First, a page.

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The Conversation

January 8, 2010

Talking of films which are also (kind of) about filmmaking, last weekend I came home from the pub and found The Conversation on BBC2. This was excellent. As I never tire of tediously telling people, The Conversation is an brilliant and meticulous film which is at least twice as good as the first two Godfathers put together (Coppola made The Conversation in between the two. For this reason I have a rather boring theory that The Prestige is Christopher Nolan’s The Conversation – a near-perfect film made quickly between two blockbusters).

I’m hard pressed to pick a favourite scene, so instead I have three. The first is Gene Hackman-as-Harry Caul’s dream sequence – a chilling existential fog in which he shouts out to an unseen pursuer “I’m not afraid of death, but I am afraid of murder”. Second is the frantic hotel room search in which Harry investigates a maybe-killing, which lurches into a panicked nightmare as a flushed toilet overflows impossibly with blood. But the best bit is the opening, during which the original instance of the title’s conversation takes part. Harry and three other operatives covertly record the dialogue between an unkown man and woman – like a camera crew and sound recordists setting up a shot. It’s a wonderful and complex sequence of editing, the sound flitting between the traffic and burble of San Francisco and snatches of the crucial recording, with dancing analogue interference obscuring key phrases and inflections. It’s also brilliantly economical, introducing us to Harry, his methods and preoccupations, and throwing in plenty of asides and atmosphere too – the mime, the tramp, the girls at the window. When people say Hollywood of the ’70s made the best movies there are, it’s because of movies like this.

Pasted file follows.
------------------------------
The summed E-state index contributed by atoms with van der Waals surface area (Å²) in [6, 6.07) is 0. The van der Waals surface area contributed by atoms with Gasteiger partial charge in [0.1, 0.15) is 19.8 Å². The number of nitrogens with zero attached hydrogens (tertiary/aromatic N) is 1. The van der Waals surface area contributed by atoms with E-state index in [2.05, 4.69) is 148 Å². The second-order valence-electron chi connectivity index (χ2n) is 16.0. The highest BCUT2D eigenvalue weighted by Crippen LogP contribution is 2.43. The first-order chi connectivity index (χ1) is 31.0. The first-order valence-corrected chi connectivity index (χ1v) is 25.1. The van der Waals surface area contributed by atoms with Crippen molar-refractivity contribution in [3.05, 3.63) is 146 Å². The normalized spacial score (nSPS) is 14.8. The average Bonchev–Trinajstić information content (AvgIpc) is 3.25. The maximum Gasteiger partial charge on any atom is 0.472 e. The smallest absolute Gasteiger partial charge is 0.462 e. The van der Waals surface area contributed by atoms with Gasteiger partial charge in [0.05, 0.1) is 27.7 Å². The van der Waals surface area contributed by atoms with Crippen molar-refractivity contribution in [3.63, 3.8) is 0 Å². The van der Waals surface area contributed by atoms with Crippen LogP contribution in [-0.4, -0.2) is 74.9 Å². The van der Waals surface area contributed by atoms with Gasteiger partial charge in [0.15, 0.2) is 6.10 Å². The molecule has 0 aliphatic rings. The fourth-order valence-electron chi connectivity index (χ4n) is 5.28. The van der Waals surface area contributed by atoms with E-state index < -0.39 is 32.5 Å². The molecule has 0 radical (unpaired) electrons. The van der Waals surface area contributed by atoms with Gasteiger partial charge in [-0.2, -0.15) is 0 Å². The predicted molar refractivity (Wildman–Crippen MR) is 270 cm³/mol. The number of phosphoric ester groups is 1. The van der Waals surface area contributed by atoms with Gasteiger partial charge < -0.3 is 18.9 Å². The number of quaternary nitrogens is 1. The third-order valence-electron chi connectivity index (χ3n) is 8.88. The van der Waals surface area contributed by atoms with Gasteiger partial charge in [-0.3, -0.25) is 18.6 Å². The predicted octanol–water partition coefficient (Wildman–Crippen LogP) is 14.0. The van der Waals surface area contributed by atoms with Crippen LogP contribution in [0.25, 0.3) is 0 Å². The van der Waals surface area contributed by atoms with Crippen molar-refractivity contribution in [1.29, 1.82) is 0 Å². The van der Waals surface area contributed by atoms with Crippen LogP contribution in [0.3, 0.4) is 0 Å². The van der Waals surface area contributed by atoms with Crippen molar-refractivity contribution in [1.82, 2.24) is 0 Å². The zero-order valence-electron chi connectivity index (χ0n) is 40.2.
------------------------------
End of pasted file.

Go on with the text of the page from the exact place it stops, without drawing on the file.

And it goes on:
One Comment leave one →
  1. January 8, 2010 11:12 am

    I've got a hokey torrented copy of this that I've never got 'round to watching. Now I really want to. Tonight!

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